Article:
Working with Minix 3 on Ubuntu with VirtualBox

In my OS course, we use the Minix operating system. We have various assignments that require us to edit kernel source code, etc. We use virtual machines for doing our work, and my preferred VM software is VirtualBox. There seems to be little info about using Minix with VirtualBox on the net, as Minix is not officially supported by VBox. Nevertheless it can be used fine. I am going to write about my own setup in roughly tutorial form.

First, about my software versions. At the time of this writing, I am using:

  1. the latest stable Ubuntu, which is Jaunty Jackalope, version 9.04, as the host operating system,
  2. the latest stable VirtualBox, which is version 3.0.4, and,
  3. the latest stable Minix 3, version 3.1.3a

It is quite simple to install Virtualbox on Ubuntu.

Installing Minix on VBox

My own VM settings are 128 MB RAM and a 1 GB virtual hard disk.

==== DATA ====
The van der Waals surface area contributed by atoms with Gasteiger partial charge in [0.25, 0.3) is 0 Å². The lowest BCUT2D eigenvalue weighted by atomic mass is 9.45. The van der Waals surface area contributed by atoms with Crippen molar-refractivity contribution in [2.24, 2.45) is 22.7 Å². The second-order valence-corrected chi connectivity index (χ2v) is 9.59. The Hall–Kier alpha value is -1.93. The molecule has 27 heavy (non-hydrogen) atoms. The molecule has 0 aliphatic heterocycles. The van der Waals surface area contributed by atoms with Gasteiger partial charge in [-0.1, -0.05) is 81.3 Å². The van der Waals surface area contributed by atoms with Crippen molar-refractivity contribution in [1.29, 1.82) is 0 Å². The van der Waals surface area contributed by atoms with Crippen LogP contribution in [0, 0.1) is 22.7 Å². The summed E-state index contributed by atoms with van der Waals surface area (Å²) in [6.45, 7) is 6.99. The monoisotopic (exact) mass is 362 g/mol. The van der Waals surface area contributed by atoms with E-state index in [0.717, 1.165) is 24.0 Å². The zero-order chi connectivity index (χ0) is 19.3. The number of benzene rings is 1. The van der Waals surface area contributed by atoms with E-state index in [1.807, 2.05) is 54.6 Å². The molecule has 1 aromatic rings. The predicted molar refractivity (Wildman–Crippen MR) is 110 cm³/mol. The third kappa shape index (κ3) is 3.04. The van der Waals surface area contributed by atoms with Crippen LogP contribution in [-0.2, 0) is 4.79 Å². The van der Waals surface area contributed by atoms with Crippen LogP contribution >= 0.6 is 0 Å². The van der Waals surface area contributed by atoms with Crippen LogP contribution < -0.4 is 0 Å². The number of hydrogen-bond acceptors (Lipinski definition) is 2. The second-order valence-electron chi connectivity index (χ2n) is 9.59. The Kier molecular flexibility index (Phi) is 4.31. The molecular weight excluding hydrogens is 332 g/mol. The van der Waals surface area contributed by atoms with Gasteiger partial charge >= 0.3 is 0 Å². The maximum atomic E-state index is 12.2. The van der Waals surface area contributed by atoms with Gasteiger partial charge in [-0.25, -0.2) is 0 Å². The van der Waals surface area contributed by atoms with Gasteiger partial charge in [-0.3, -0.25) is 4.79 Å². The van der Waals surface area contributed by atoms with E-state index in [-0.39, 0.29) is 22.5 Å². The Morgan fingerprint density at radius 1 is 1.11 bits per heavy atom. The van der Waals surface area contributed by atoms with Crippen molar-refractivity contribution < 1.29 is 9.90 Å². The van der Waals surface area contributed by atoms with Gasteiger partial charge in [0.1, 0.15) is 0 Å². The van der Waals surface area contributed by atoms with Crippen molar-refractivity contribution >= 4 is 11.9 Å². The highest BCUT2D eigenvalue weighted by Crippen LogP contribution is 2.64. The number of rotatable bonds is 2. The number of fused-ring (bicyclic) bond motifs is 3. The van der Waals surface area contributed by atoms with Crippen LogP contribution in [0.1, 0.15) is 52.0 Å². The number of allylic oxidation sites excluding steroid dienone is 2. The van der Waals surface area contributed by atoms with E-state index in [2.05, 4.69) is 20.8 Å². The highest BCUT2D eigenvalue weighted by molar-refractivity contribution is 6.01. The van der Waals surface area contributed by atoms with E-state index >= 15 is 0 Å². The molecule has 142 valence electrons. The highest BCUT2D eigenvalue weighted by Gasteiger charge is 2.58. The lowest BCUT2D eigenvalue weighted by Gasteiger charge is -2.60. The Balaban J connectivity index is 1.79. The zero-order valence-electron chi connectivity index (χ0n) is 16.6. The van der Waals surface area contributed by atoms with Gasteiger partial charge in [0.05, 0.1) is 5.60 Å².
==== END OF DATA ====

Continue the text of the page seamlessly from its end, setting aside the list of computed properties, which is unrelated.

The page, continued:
Installing packages

Packages that are useful for me: flex, gcc, emacs, less, make.


Networking has not been possible to setup. I have tried to get bridged networking to work, so that files can be shared via ssh, but it has not worked yet. I will update if I do succeed. Please post in the comments if you have any tips.

Networking would have been ideal for transferring files both ways between the two OSes, but I am managing with one way transfers for now (Linux to Minix).

Exchanging files between Minix and Ubuntu

I have so far only succeeded in copying files into the guest OS and not vice versa. Since networking has not worked for me, I transfer files via cd images. To transfer single files, create a cd image containing the files in Ubuntu with:

mkisofs -o t.iso <list of single files>

Then, mount the cd image in the VM through VBox’s GUI: Devices->Mount CD ROM. To read the cdrom in Minix, use the isoread, and isodir commands. To copy files from the cd, use a command of the form:

isoread - /dev/c0d2 src.c > src.c

Don’t forget the hyphen after “isoread”.

Copying a whole directory into minix may seem complex using the above method, but the trick is to create a tar file out of the directory we want to copy. We copy the tar archive into minix using the method discussed above and then extract it in the guest.